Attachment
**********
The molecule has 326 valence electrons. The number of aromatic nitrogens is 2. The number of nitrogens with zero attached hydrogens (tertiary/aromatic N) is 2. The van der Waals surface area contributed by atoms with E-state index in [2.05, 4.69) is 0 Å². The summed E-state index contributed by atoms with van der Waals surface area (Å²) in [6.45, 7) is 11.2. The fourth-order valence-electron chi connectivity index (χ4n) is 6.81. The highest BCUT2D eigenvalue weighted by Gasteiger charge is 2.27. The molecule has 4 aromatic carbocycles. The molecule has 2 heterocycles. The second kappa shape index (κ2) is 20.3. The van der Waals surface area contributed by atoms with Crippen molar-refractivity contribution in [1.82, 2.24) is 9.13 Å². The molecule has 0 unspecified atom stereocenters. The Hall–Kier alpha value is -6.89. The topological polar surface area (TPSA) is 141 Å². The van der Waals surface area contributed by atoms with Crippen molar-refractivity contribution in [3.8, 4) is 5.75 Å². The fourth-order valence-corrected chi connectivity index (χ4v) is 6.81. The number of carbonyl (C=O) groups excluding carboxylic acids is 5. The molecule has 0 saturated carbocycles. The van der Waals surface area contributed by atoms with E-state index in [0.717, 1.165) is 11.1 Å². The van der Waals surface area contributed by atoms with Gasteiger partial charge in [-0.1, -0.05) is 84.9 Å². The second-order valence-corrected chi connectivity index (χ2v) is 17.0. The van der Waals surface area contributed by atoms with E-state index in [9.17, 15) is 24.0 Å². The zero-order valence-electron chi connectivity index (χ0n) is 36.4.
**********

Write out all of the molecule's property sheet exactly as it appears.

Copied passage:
The molecule has 326 valence electrons. The number of aromatic nitrogens is 2. The number of nitrogens with zero attached hydrogens (tertiary/aromatic N) is 2. The van der Waals surface area contributed by atoms with E-state index in [2.05, 4.69) is 0 Å². The summed E-state index contributed by atoms with van der Waals surface area (Å²) in [6.45, 7) is 11.2. The fourth-order valence-electron chi connectivity index (χ4n) is 6.81. The highest BCUT2D eigenvalue weighted by Gasteiger charge is 2.27. The molecule has 4 aromatic carbocycles. The molecule has 2 heterocycles. The second kappa shape index (κ2) is 20.3. The van der Waals surface area contributed by atoms with Crippen molar-refractivity contribution in [1.82, 2.24) is 9.13 Å². The molecule has 0 unspecified atom stereocenters. The Hall–Kier alpha value is -6.89. The topological polar surface area (TPSA) is 141 Å². The van der Waals surface area contributed by atoms with Crippen molar-refractivity contribution in [3.8, 4) is 5.75 Å². The fourth-order valence-corrected chi connectivity index (χ4v) is 6.81. The number of carbonyl (C=O) groups excluding carboxylic acids is 5. The molecule has 0 saturated carbocycles. The van der Waals surface area contributed by atoms with E-state index in [0.717, 1.165) is 11.1 Å². The van der Waals surface area contributed by atoms with Gasteiger partial charge in [-0.1, -0.05) is 84.9 Å². The second-order valence-corrected chi connectivity index (χ2v) is 17.0. The van der Waals surface area contributed by atoms with E-state index in [9.17, 15) is 24.0 Å². The zero-order valence-electron chi connectivity index (χ0n) is 36.4.